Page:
The best corrective exercise
The best corrective exercise is to do the exercise correctly
The rehab and fitness industries often provide information on how to perform corrective exercises. There might be advice on how to strengthen the gluteal muscles for individuals who cannot control their hips when performing squats or lunges, or how to improve the strength of the scapular stabilization muscles for those who cannot do exercises without scapular elevation or winging.
The problem with this approach is that the focus is on individual muscles that are considered to be weak, and by strengthening them the problem will be corrected. Unfortunately, it doesn’t work like that because it is not a question of weakness, but an inability to use the muscle when required. Often it’s the stabilization function that is dysfunctional and so training the muscle in a phasic function is not going to have any effect.
Faulty movement patterns are not due to individual muscle weaknesses, but rather a lack of coordination and activation of a proper stabilization pattern. The brain is for some reason substituting the ideal stabilization pattern with one less effective.
Let’s look at an orchestra made out of the world’s best musicians. What would happen if all the musicians only practised by themselves and played whatever music they wanted? Once we put the members of the orchestra together for a symphony, it would probably sound awful even though the individuals played well. However, if the musicians had practised together under a skilled conductor it would sound magnificent.
Another comparison could be a Football team. It would not matter how skilled the individuals in the team were, unless they practised playing together they would not win any championships.
Instead of focusing on individual muscles we should concentrate on the movement of each joint. If it is properly stabilised there will be good centration of the joint throughout the entire range of the movement.
To be able to evaluate the quality of movements, we have to be aware of what the ideal patterns look like.
The most effective way of correcting a faulty stabilization pattern is to first identify exactly where in the movement sequence the dysfunction appears and then activate the correct pattern in that position. The resistance applied and the range performed has to be adapted for each individual. By moving the joint back and forth with an ideal stabilization pattern, the correct stereotype gets grooved in. Once the individual can perform the movement with a good stabilization, training can be performed unsupervised. It is very important to improve the individual’s proprioceptive awareness of the correctly stabilized movement. Methods involved in this proprioceptive training phase can include asking the individual to perform the correct or the incorrect movement on demand, working with closed eyes, or using mirrors to see the movement. Once the awareness of the movement has been improved it is time to increase the resistance and range of movement, but never more than with what can be performed using correct stabilization.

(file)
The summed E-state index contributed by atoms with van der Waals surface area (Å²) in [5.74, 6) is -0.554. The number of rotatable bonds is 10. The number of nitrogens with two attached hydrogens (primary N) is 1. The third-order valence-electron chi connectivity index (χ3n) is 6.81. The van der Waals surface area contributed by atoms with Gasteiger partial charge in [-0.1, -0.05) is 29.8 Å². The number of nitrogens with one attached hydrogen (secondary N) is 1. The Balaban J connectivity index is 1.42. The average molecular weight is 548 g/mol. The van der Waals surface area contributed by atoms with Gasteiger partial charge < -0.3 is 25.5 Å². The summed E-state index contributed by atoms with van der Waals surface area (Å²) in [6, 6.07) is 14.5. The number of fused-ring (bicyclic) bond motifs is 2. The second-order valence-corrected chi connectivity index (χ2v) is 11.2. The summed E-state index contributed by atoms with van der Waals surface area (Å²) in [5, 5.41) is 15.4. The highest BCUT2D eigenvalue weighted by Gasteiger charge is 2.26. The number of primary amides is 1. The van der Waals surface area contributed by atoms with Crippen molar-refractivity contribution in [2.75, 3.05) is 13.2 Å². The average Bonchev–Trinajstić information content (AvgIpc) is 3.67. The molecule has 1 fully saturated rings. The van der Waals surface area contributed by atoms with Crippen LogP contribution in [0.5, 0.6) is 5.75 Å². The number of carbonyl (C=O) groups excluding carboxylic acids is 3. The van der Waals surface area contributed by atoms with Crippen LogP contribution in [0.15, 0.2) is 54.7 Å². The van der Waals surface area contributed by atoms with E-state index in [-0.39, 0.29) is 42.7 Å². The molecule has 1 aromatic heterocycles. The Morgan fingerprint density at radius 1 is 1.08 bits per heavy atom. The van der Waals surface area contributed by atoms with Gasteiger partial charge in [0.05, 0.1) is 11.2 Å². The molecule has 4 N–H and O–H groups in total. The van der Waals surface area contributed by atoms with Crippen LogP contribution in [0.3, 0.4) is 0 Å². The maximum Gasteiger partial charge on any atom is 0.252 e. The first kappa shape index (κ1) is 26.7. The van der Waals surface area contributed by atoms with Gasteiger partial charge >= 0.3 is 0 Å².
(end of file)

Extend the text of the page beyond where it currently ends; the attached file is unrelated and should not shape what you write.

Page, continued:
So if we have someone who cannot lift their arms to the side without elevating the shoulders it is not hard to guess that the solution is to practice lifting the arms without shrugging, using only as much resistance and range as can be handled with perfect form.
Key points in correcting faulty movement patterns:
- Identify the dysfunctional part of the movement.
- Establish proper Joint centration – sometimes manual positioning is required
- Perform partial movement- back and forth across the dysfunctional phase
- Improve proprioceptive awareness- Feel the movement- Separate right from wrong
- Apply Isometric, concentric and eccentric loading
- Gradually increase the range of movement
- Never exceed the ability to stabilize correctly
- Not training muscles- training the brain to use the muscles correctly
The brain is the conductor of the orchestra and the coach of the Football-team
Once the ideal pattern is established – the “weak” muscles will automatically be activated and the “tight” ones will be relaxed and elongated. Muscle tightness is just a compensation derived from insufficient stabilization of a joint.
All movements can be illustrated by a series of snap-shots where perfect position should be observed in every single one. Imagine filming a movement and going through it in slow-motion to see if there are any deviations from ideal stabilization. The solution is to find the flaw, correct it and introduce the corrected pattern back in to the movement sequence.
Overload injuries are not caused by moving joints too much – they are the result of moving them incorrectly.